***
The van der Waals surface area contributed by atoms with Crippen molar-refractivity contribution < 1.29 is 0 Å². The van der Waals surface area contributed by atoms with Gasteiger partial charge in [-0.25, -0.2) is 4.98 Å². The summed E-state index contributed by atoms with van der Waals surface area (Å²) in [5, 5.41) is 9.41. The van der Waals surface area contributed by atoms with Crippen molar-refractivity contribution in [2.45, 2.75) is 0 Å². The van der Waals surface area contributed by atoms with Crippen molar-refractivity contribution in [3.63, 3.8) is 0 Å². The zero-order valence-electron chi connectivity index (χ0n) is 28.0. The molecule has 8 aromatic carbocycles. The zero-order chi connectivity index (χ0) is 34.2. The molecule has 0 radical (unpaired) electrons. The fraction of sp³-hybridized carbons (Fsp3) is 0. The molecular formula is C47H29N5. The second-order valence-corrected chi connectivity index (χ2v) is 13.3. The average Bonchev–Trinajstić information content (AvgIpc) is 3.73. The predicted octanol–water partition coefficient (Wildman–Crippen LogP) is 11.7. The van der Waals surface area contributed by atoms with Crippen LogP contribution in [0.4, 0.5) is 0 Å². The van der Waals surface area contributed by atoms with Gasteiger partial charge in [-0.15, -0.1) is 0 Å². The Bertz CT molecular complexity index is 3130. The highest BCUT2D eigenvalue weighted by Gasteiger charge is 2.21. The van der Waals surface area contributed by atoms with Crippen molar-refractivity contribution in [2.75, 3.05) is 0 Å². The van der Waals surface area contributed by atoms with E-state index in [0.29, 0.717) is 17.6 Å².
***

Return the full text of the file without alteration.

The van der Waals surface area contributed by atoms with Crippen molar-refractivity contribution < 1.29 is 0 Å². The van der Waals surface area contributed by atoms with Gasteiger partial charge in [-0.25, -0.2) is 4.98 Å². The summed E-state index contributed by atoms with van der Waals surface area (Å²) in [5, 5.41) is 9.41. The van der Waals surface area contributed by atoms with Crippen molar-refractivity contribution in [2.45, 2.75) is 0 Å². The van der Waals surface area contributed by atoms with Crippen molar-refractivity contribution in [3.63, 3.8) is 0 Å². The zero-order valence-electron chi connectivity index (χ0n) is 28.0. The molecule has 8 aromatic carbocycles. The zero-order chi connectivity index (χ0) is 34.2. The molecule has 0 radical (unpaired) electrons. The fraction of sp³-hybridized carbons (Fsp3) is 0. The molecular formula is C47H29N5. The second-order valence-corrected chi connectivity index (χ2v) is 13.3. The average Bonchev–Trinajstić information content (AvgIpc) is 3.73. The predicted octanol–water partition coefficient (Wildman–Crippen LogP) is 11.7. The van der Waals surface area contributed by atoms with Crippen LogP contribution in [0.4, 0.5) is 0 Å². The van der Waals surface area contributed by atoms with Gasteiger partial charge in [-0.15, -0.1) is 0 Å². The Bertz CT molecular complexity index is 3130. The highest BCUT2D eigenvalue weighted by Gasteiger charge is 2.21. The van der Waals surface area contributed by atoms with Crippen molar-refractivity contribution in [2.75, 3.05) is 0 Å². The van der Waals surface area contributed by atoms with E-state index in [0.29, 0.717) is 17.6 Å².